Bounce Matrix is a musical tool to help you develop mindfulness, pattern recognition and impulse control.

It's for everyone: musicians and non-musicians alike.  You can download the tracks for free and begin using them immediately.

If you're training to get fit, play an instrument or build any skill, you know you need discipline. But while it takes discipline to face a challenge, it can be hard to stay present and resist the urge to hurry through things. 


These exercises are derived from the Seven Wheels Of Bembe by Gary Harding, as described in detail on page 48 of his book "Cuban and Brazilian Hand Drumming" (1994, Alemão Press)


Bounce Matrix is a framework for developing the ability to pace yourself. 

Passive listening is recommended at first while you learn the sequence, but you can also clap, run, dance or play along. 

The patterns are strong musical medicine, if you will. Notice how your body reacts to the different seed rhythms and tempos, you'll find that your ability to inhabit time (and silence) deepens with each pass. 

Download the tracks for free and put them on shuffle in the background, or analyze them if you want. 



You don't need to understand what's going on, but here's what's going on: 

There are seven unique iterations of Bounce Matrix, based on the rhythms found in the 7 wheels of Bembe. The texture of each seed rhythm is different but they share the same basic pattern and level of difficulty. The tracks are arranged and mixed identically, then sorted by tempo and seed rhythm. 

Pick a track and listen to it all the way through, they range from 7-12 minutes in length. 

It's a rhythmic exercise, so choose a tempo that feels right. If you're confused, start with a slower one (110-130 bpm) or zoom out to 190 for a bird's-eye view. 

It's like a game: there's a steady pair of shakers keeping time (3-against-4), and a hi-hat signals the beginning of each new section. 

Notes will go missing from the pattern and then reappear in a set order. It might sound like morse code until you understand the flow. 

* Here are Gary Harding's original practice tracks for the 7 Wheels of Bembe

* Here is an independent web page with a graphic description of the Bembe Wheels.

 Go check these out, I'll be right here.

Your job is to stay on the 1, keeping the downbeat internally until it all comes back together at the end. It might be easier said than done (depending on your musical cognition) but this program will help and challenge listeners of any ability or no ability.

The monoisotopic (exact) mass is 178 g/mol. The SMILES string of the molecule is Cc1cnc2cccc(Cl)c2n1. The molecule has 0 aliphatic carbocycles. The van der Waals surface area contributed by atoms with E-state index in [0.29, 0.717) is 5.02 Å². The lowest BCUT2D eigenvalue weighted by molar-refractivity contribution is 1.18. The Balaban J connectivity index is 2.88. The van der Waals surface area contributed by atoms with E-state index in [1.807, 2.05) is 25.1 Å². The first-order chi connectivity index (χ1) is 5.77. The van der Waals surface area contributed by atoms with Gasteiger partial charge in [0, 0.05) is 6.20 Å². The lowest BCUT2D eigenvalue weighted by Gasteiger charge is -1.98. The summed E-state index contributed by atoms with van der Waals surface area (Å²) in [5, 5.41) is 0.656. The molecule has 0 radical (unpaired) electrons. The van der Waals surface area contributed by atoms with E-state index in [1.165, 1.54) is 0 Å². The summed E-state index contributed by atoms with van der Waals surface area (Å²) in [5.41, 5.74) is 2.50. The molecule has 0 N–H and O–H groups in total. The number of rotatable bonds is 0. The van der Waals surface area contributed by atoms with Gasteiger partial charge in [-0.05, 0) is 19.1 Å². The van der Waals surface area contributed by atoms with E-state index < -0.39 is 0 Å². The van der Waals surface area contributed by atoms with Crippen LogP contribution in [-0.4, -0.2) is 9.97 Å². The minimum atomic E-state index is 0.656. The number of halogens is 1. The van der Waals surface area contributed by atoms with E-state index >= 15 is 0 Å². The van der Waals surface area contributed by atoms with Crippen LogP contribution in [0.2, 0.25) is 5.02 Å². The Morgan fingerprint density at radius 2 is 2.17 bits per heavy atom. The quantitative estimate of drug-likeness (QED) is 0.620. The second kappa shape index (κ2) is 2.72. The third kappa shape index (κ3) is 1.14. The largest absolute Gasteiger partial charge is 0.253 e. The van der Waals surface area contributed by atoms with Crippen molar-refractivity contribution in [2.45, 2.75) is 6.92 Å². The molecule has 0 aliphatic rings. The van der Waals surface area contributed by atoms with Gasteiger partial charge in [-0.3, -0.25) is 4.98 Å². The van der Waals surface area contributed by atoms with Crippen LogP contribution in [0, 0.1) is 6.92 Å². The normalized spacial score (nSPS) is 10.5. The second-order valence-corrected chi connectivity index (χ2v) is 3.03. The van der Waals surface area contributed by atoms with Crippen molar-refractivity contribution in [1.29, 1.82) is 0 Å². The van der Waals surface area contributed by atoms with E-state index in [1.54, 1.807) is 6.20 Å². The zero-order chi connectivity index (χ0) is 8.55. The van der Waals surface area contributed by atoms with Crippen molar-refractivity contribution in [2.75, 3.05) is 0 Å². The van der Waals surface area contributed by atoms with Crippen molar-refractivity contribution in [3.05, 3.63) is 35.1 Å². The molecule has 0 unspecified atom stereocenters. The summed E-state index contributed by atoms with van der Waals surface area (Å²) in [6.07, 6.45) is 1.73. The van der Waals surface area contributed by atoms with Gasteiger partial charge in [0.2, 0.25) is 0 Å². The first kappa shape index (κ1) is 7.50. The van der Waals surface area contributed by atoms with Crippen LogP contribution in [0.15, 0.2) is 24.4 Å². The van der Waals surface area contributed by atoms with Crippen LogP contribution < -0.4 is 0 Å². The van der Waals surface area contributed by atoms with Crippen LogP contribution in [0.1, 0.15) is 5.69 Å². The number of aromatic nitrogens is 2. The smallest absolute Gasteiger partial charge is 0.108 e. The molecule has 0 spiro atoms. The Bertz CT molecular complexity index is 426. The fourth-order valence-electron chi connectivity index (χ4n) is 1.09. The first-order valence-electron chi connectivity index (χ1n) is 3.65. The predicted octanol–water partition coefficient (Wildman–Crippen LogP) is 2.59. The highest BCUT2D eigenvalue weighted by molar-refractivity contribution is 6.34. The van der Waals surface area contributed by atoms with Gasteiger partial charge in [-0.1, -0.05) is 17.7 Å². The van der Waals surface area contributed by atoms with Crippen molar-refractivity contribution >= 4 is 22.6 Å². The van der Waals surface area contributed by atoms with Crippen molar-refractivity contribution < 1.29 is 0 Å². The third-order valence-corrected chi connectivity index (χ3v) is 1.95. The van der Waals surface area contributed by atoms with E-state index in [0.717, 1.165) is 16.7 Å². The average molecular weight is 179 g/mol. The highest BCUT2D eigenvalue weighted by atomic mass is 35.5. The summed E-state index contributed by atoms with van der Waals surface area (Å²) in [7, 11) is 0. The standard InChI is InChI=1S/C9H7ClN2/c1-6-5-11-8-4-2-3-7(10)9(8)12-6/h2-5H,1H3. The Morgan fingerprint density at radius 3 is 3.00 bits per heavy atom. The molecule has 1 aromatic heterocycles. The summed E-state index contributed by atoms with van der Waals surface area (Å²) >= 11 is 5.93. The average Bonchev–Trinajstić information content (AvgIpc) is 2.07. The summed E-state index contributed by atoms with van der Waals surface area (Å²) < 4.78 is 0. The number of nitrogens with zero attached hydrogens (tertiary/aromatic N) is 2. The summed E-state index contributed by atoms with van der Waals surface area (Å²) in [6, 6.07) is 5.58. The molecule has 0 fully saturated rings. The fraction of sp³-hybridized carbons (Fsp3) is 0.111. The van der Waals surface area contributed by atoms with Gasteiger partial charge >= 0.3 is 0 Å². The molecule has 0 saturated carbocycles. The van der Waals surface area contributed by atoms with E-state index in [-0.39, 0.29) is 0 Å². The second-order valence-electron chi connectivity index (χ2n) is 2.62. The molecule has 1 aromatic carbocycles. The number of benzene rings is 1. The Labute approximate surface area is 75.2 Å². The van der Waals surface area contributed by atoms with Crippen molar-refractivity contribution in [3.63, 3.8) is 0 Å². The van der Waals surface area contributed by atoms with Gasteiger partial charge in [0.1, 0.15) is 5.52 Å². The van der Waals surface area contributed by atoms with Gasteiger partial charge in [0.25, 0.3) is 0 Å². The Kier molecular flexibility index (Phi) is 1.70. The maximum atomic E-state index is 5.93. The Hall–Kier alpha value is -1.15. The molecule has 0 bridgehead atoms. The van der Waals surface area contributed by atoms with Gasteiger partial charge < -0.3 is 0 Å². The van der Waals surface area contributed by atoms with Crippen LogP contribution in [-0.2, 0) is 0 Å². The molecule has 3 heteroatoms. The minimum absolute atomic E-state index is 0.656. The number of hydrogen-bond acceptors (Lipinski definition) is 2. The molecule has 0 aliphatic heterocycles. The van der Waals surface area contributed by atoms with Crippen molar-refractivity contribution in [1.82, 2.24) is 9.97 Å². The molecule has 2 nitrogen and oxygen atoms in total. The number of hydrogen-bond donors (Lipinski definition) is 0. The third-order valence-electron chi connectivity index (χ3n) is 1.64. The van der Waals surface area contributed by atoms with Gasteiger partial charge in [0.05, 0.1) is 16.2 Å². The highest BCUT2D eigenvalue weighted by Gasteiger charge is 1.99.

The fun part is in trying not to get thrown off. Choose one of the shaker parts to focus on while everything else happens around it. One side beats 3 beats per bar, the other 4. You can use the "balance" control on your audio device to make one of them louder, and depending on which one you're following you'll hear completely different music. Try also changing your focus between the two. 



The sequence is the same for all tracks. Once you know it you'll be able to stay oriented in the rhythm. 

Each track passes through two phases, and each phase has two sections. You'll hear the hi-hat cueing a new part, as if counting off a song. 

Phase 1a. The first missing note will be the downbeat. Another note will get removed every 8 bars until there is only one note left, and then the process will reverse itself, re-assembling the pattern note by note. 

Phase 1b. This time through, the missing note will come back when the next one is removed. You'll feel subtler dimensions of the rhythm. 

At the end of phase 1, you'll hear the hi-hat signal again and two new layers will enter: a second seed rhythm and a basic kick/snare backbeat. 

- The new rhythm is IDENTICAL to the first one, but set in a parallel timescale and beating in 4/4. It'll either be disorienting or funky, depending on where you're hearing the beat. 

- The backbeat ("boom.. BAP") will provide orientation within the bar. 

Phases 2a & 2b. The whole cycle repeats now with both of the low parts interlacing and interacting as the patterns change. The "bounce" will evolve, falling in different ways, and by the end of the track you'll have heard (and probably internalized) all angles of the seed rhythm. 

That's all. 



Thanks for checking it out, this exercise has helped me a lot and I hope it helps you too. Possible applications for the audio program include running/workout, meditation, musical practice, energizing and relaxation among others. I'm in the process of developing a variety of sonic themes for different uses. 

I'd love to know any thoughts you might have about it. Your feedback will guide me in its development if you complete this short survey

- Trevor